[In Latin Mevenus, also Melanus] His eminent virtues, his wonderful miracles, his monastery and his tomb famous for the devotion of the pilgrims who visit it, have rendered his name most illustrious among the saints in that country. In the legend of his life he is usually called Conard-Meen. He was born of a rich and noble family in the province of Gwent in South Wales, and is said to have been related by the mother to Saint Magloire and Saint Samson: he was at least a disciple of the latter, whom he accompanied into Brittany in France, and was employed by him in preaching to the people, of which commission he acquitted himself with admirable zeal and success. A certain count named Caduon having bestowed on him lands on each side of the river Meu, in order to found there a monastery, and Guerech I, count of Vannes, having also declared himself the protector of this religious undertaking, to which he became a munificent benefactor; Saint Samson appointed Saint Meen about the year 550. This was the origin of the abbey of Saint John Baptist of Gaël, now called Saint Meen’s, in the diocess of Saint Malo, about nine leagues from Rennes. Such was the reputation of the sanctity of this holy abbot, and of the regularity of this house, that when Judicael, king of Domnone, renounced the world in the twenty-second year of his age, Saint Meen had the honour of giving the monastic habit to his sovereign, probably about the year 616. The saint founded another monastery near the Loire, not far from Angers, which he peopled from that of Gaël, and which he often visited. Great numbers were moved by his example and exhortations to shun the troubled ocean of the world, covered with shipwrecks, by flying out of it, that they might steer a more secure course, and convey the goods they got in their voyage safe into port. Saint Meen died at Gaël about the year 617. His tomb is frequented by crowds, and many wonderful cures are there wrought, especially of the itch and scab, and other like cutaneous distempers, to which a mineral well, which bears the name of this saint, and in which the patients bathe, seems greatly to contribute. His relics in the wars of the Normans were conveyed to the great abbey of Saint Florent, a quarter of a league from Saumur; though a part remains at Saint Meen’s. This abbey of Saint Meen was converted into a seminary, and given to the Lazarists or priests of the mission in 1640. Saint Meen is invoked in the English Litany of the seventh century, and in the old Missal used in England before the Conquest. The Calendars of the chief diocesses of Brittany prescribe his festival to be kept with great solemnity on the 21st of June.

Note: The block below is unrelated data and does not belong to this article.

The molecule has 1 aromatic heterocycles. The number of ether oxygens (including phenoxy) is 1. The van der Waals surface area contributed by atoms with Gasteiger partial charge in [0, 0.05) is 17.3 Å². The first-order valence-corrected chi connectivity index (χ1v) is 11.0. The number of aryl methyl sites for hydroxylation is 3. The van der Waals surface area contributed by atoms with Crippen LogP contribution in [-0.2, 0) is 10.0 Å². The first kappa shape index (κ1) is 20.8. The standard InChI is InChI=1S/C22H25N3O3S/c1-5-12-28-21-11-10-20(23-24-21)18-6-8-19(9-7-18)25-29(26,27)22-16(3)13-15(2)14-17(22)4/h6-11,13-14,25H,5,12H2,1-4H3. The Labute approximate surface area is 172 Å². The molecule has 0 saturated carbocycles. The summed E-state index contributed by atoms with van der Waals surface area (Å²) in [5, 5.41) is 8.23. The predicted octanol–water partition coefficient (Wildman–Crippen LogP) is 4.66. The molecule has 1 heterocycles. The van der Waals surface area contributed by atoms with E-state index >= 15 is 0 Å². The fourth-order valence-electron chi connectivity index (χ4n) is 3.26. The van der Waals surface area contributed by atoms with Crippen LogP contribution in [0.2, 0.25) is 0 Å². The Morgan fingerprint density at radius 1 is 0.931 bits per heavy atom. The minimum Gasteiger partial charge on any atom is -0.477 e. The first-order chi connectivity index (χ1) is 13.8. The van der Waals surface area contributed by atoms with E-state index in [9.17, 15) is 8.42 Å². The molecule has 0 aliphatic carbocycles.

- Father Alban Butler. “Saint Meen, Abbot in Brittany”. , 1866. Saints.SQPN.com. 25 June 2013. Web. 17 September 2014. <>